Was 2018 a good year for classical music?
It’s that time of year when pundits crank their befuddled old brains into reverse and pick out the ‘highs and lows’ of the previous 12 months.
But that requires research, hard work and, worst of all, the capacity to recall dates and names. Eminently unsuited on all counts, I propose something a bit different: a concise musing on two themes that emerged during 2018 and will, I predict, change musical life significantly in years to come.
The first is, to put it bluntly, intolerance. Intolerance is not always wrong, especially if it targets sexual misconduct or the abuse of power. And 2018 saw that net tighten around the careers of three eminent conductors. Whatever the rights or wrongs of their individual cases, all lost their jobs on the back of accusations about past conduct.
Some called the campaigns against them vindictive, and pointed out that past ‘greats’ such as Klemperer, Bernstein and Solti erred far more spectacularly and were never punished. But that’s not the point. We live in a more enlightened era, and the ‘duty of care’ implications for orchestras, operas houses and conservatoires are now immense.
Not unrelated to that is an increasing intolerance of the historic but still prevalent gender imbalance in musical life. Suddenly in 2018 there were far more women conductors getting prominent engagements. Also this year, a large number of European festivals, including the BBC Proms, committed to commissioning equal numbers of male and female composers by 2022. That will have huge knock-on effects, too.
I’m afraid the signs aren’t encouraging for middle-aged male composers and conductors of less than arresting talent.
Then there’s a third kind of intolerance. Black and minority-ethnic singers are becoming increasingly militant about claiming that they, and they alone, can depict people of colour on the stage. heaven knows, there are few enough of those roles, so I have some sympathy. In 2018 that anger boiled over when the BBC cast a white singer as Maria (a Puerto Rican girl) in its Proms production of West Side Story. The singer received such vitriolic social-media posts that she withdrew, even apologising for taking the role in the first place.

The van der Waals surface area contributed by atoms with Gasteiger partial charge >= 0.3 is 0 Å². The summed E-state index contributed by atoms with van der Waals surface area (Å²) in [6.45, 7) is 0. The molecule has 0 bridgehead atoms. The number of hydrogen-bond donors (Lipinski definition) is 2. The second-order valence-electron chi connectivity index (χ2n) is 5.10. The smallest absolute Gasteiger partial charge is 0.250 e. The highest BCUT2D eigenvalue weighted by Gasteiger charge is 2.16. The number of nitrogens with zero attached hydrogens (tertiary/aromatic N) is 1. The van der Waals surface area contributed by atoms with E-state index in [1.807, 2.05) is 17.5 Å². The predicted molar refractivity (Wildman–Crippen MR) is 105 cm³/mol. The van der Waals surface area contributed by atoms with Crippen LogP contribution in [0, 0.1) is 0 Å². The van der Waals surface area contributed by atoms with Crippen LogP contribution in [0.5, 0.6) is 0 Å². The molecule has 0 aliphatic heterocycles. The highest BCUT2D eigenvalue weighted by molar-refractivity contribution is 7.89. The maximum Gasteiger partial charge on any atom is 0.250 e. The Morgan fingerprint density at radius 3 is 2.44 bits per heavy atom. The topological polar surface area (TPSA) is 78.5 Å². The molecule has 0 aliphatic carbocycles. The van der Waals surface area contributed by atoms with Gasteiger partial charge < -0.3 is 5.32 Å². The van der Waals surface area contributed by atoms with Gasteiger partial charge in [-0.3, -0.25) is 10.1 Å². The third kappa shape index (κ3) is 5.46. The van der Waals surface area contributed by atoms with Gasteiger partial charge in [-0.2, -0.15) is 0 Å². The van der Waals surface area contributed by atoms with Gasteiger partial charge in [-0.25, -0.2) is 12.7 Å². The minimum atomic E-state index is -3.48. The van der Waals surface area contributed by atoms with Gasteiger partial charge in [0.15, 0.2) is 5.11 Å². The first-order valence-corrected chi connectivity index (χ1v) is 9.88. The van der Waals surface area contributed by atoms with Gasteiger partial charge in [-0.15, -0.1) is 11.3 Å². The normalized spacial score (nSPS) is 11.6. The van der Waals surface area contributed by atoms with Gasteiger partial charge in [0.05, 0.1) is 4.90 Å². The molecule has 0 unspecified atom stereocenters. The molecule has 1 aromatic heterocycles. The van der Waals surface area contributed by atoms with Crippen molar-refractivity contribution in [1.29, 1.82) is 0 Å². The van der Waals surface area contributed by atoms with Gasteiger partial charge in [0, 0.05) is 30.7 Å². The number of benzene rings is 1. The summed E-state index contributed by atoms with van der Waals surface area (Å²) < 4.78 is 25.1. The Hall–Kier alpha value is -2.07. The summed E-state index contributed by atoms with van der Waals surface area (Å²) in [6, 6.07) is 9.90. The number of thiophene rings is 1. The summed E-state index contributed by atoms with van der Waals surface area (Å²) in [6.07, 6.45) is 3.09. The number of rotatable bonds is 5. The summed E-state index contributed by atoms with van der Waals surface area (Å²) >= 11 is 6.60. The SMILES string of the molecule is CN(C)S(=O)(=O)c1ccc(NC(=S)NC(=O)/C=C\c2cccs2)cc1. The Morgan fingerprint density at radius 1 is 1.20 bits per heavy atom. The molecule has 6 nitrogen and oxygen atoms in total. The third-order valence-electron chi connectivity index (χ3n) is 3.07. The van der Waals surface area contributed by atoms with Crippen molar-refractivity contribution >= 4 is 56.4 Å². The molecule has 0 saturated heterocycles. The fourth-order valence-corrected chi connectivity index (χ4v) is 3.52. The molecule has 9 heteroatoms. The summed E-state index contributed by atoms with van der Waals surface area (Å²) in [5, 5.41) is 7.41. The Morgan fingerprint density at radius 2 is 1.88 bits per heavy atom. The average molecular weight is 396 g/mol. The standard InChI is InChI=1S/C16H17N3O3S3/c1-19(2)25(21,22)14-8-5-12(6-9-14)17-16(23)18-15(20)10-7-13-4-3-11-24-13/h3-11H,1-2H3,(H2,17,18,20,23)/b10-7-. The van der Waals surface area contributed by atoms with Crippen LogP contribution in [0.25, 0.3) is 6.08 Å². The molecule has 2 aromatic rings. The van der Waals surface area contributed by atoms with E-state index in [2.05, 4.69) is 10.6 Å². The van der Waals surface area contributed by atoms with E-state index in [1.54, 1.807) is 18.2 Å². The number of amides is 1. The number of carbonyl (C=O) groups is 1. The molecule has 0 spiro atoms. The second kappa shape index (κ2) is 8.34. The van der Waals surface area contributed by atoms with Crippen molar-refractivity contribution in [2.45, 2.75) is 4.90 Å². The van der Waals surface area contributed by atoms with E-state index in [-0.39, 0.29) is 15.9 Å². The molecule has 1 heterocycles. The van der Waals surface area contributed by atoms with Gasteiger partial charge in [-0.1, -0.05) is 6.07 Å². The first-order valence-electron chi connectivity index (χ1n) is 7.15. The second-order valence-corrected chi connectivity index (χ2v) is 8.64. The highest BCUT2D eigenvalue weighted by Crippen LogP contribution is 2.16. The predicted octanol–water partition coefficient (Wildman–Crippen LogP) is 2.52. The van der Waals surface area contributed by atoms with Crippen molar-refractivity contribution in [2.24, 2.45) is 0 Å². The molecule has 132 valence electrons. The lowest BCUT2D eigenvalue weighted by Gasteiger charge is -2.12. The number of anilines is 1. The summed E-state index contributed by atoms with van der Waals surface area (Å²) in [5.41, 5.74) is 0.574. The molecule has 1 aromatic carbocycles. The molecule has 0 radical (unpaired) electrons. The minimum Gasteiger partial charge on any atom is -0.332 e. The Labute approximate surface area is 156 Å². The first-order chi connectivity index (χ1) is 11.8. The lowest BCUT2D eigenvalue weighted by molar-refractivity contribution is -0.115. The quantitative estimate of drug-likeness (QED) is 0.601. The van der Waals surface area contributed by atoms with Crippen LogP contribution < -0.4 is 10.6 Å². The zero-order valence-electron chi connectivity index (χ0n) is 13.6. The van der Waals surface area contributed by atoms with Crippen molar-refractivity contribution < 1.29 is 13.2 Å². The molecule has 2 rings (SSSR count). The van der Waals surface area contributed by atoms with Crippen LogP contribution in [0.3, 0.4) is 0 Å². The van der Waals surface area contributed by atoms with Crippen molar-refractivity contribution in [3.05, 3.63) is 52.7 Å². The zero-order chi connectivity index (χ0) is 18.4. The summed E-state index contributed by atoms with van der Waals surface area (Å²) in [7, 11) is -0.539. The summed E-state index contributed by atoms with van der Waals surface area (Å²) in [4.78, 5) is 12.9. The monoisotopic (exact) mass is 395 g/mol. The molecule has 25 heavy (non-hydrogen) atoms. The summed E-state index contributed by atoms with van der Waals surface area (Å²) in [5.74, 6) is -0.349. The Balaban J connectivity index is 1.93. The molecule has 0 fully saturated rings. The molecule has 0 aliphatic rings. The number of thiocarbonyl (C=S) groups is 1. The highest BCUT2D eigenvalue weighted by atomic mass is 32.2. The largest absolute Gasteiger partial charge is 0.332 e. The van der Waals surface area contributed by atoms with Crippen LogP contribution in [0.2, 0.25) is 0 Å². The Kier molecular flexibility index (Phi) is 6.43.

Then an otherwise excellent modern opera, The Golden Dragon by Peter Eötvös, was banned by the hackney Empire because its cast (workers in a Chinese restaurant) were played by white singers. It will be a brave opera company that now casts white singers as Otello or Madam Butterfly, and in America even The Mikado is under scrutiny.
My second theme is less contentious. More and more I am noticing people making an effort to present repertoire in unexpected ways and places. In 2018 three such events particularly impressed me. The first was a Wigmore hall event in which maverick Finnish violinist Pekka Kuusisto joined forces with a leading cancer researcher to present something that was half-concert, halflecture, and somehow linked the growth of musical organisms with the growth
(or combat) of cancer cells. The place was packed not just with Kuusisto fans but medics too. As evidence increasingly emerges about music’s therapeutic powers, expect more initiatives like this, spanning the disciplines of medicine, science and the arts.
I also saw a remarkable BBC Prom performance of Berlioz’s Harold in Italy by the viola virtuoso Antoine Tamestit and John Eliot Gardiner’s Orchestre Révolutionnaire et Romantique. The piece reflects Berlioz’s own melancholic travels through Italy, and that was underlined by having the soloist stroll round the stage like a wandering exile – sometimes bewildered or frightened by what he heard, elsewhere duetting lyrically with another player. Suddenly a work I hadn’t much appreciated before came alive, because the performers used their visual imaginations as well as their musical abilities.
After a year of mostly rather indifferent musical commemorations of the 1918 Armistice, English National Opera’s staging of Britten’s War Requiem was genuinely evocative of the horror and pity of war. It was also a muchneeded triumph for ENO after another difficult year. But most important of all, taking this complex work out of the concert hall and into the theatre introduced it to a different audience. And as fewer young people learn about the great musical masterpieces at school, presenting those classics in fresh, inviting ways that grip newcomers without any prior knowledge will increasingly become the biggest challenge facing the profession.
People are making more of an e ort to present repertoire in unexpected ways and places